SafersexinthetimeofCOVID-19

April 22, 2020 Latest News

Can I catch or share COVID-19 from having sex?

While COVID-19 isn’t a sexually transmitted infection, engaging in sexual activity will increase your risk of catching or sharing the virus because:

  • You will be close to one another, and
  • You will probably share saliva (spit) or mucus which can transmit the virus.

Who can I have sex with?

If you are going to choose to have sex, the safest person to do it with is someone you already live with, because we are all supposed to be staying within our own homes to limit the number of people we come into contact with.

For this reason, starting a new sexual relationship, dating face-to-face, or using dating website or apps like Tinder or Grindr to hook up are not advised right now.

Of course, if the person you live with isn’t already your sexual partner there is no reason why you have to start having sex with them – consent is always essential. And your existing sexual partner might not want to have sex right now either, for many reasons.

At the time of publication, in Tasmania, it is still legal to visit a romantic partner if they live in another home. You may choose to visit them, or you might decide to not see each other for a while to reduce risk. If you have been ordered by the government to remain in quarantine or self-isolation you cannot visit anyone, and they can’t visit you.

During the pandemic, you may need to get creative with how you engage with sex and focus more on masturbation (sex with yourself, with or without sex toys), or using technology for sexts/phone sex/virtual sex with a partner who doesn’t live with you or who is unwell.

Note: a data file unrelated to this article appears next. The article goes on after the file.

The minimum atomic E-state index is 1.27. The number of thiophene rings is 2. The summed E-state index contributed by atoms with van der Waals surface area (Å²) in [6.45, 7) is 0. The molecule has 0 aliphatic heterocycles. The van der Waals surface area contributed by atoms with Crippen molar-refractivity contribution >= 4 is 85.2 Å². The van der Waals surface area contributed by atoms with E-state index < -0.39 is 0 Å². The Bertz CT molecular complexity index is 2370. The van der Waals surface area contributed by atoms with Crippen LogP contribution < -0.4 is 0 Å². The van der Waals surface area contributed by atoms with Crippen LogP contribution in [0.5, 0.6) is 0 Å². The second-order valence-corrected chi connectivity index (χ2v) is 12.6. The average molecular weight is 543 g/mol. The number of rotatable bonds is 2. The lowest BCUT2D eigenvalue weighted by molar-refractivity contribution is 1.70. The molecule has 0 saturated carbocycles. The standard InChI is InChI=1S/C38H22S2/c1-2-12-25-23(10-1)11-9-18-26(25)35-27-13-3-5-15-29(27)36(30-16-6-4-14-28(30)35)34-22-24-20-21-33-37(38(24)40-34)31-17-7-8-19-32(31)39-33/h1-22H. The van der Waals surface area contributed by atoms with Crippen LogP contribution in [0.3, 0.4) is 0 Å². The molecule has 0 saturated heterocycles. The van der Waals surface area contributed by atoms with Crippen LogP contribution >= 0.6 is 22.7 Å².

How can I be safer?

Great hygiene and protection are always important, but more now than ever.

Remember to wash your hands, face, and sex toys thoroughly with soap and water (for a minimum of 20 seconds) before and after sex or intimate play including masturbation.

To minimise the risk of sharing fluids and fecal matter, use barrier protection like condoms or dental dams. Condoms will also help reduce the risk of STIs and unplanned pregnancy.

If you’re running low on your usual contraception, Family Planning Tasmania is offering telehealth services (a consultation over the phone). Now could also be a great time to consider a long-acting reversible contraceptive, such as an Intrauterine Device (IUD) or an Implant. Family Planning is still providing these services. You’ll speak to a doctor over the telephone and then come in to the clinic for contraceptive to be inserted.

If you’ve had unprotected sex and want to get tested for STIs, Family Planning Tasmania can provide a telephone appointment for this.

What if I’m sick?

If you or your partner are feeling unwell, you should visit https://www.coronavirus.tas.gov.au/keeping-yourself-safe/I-am-sick-and-think-I-may-have-covid19, and do not engage in intimate activity of any kind, including hugging, kissing, touching, oral sex, and intercourse until you have received medical advice specific to you.

So, can I have sex or not?

Ultimately, as long as you aren’t breaking any laws and everyone is a consenting adult, then it is still your choice.

This information is general in nature and does not take any individual circumstances into account. Contact your GP for personalised health advice.

This information may have changed since publication of this document and so it is important to visit www.coronavirus.tas.gov.au before making any decisions about interacting with others.